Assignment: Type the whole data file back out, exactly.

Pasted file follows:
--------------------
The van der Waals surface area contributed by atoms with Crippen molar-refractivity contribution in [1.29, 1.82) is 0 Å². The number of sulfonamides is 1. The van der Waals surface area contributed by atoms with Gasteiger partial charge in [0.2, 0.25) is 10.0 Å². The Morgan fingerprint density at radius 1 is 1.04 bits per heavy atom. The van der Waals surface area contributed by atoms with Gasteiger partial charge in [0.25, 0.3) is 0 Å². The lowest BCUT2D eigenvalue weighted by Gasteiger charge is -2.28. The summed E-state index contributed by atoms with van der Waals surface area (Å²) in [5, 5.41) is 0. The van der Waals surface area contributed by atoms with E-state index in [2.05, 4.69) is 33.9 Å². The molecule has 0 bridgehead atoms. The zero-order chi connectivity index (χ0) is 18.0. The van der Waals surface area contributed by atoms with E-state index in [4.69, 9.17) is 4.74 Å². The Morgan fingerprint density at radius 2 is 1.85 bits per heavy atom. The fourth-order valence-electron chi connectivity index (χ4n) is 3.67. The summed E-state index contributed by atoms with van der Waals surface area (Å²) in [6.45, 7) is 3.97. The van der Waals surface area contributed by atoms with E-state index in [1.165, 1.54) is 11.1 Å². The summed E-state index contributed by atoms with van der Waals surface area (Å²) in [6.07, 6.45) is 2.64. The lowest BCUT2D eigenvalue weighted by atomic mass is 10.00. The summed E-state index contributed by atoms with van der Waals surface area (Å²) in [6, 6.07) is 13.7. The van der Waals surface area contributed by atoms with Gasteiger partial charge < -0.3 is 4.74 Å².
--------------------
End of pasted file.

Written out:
The van der Waals surface area contributed by atoms with Crippen molar-refractivity contribution in [1.29, 1.82) is 0 Å². The number of sulfonamides is 1. The van der Waals surface area contributed by atoms with Gasteiger partial charge in [0.2, 0.25) is 10.0 Å². The Morgan fingerprint density at radius 1 is 1.04 bits per heavy atom. The van der Waals surface area contributed by atoms with Gasteiger partial charge in [0.25, 0.3) is 0 Å². The lowest BCUT2D eigenvalue weighted by Gasteiger charge is -2.28. The summed E-state index contributed by atoms with van der Waals surface area (Å²) in [5, 5.41) is 0. The van der Waals surface area contributed by atoms with E-state index in [2.05, 4.69) is 33.9 Å². The molecule has 0 bridgehead atoms. The zero-order chi connectivity index (χ0) is 18.0. The van der Waals surface area contributed by atoms with E-state index in [4.69, 9.17) is 4.74 Å². The Morgan fingerprint density at radius 2 is 1.85 bits per heavy atom. The fourth-order valence-electron chi connectivity index (χ4n) is 3.67. The summed E-state index contributed by atoms with van der Waals surface area (Å²) in [6.45, 7) is 3.97. The van der Waals surface area contributed by atoms with E-state index in [1.165, 1.54) is 11.1 Å². The summed E-state index contributed by atoms with van der Waals surface area (Å²) in [6.07, 6.45) is 2.64. The lowest BCUT2D eigenvalue weighted by atomic mass is 10.00. The summed E-state index contributed by atoms with van der Waals surface area (Å²) in [6, 6.07) is 13.7. The van der Waals surface area contributed by atoms with Gasteiger partial charge < -0.3 is 4.74 Å².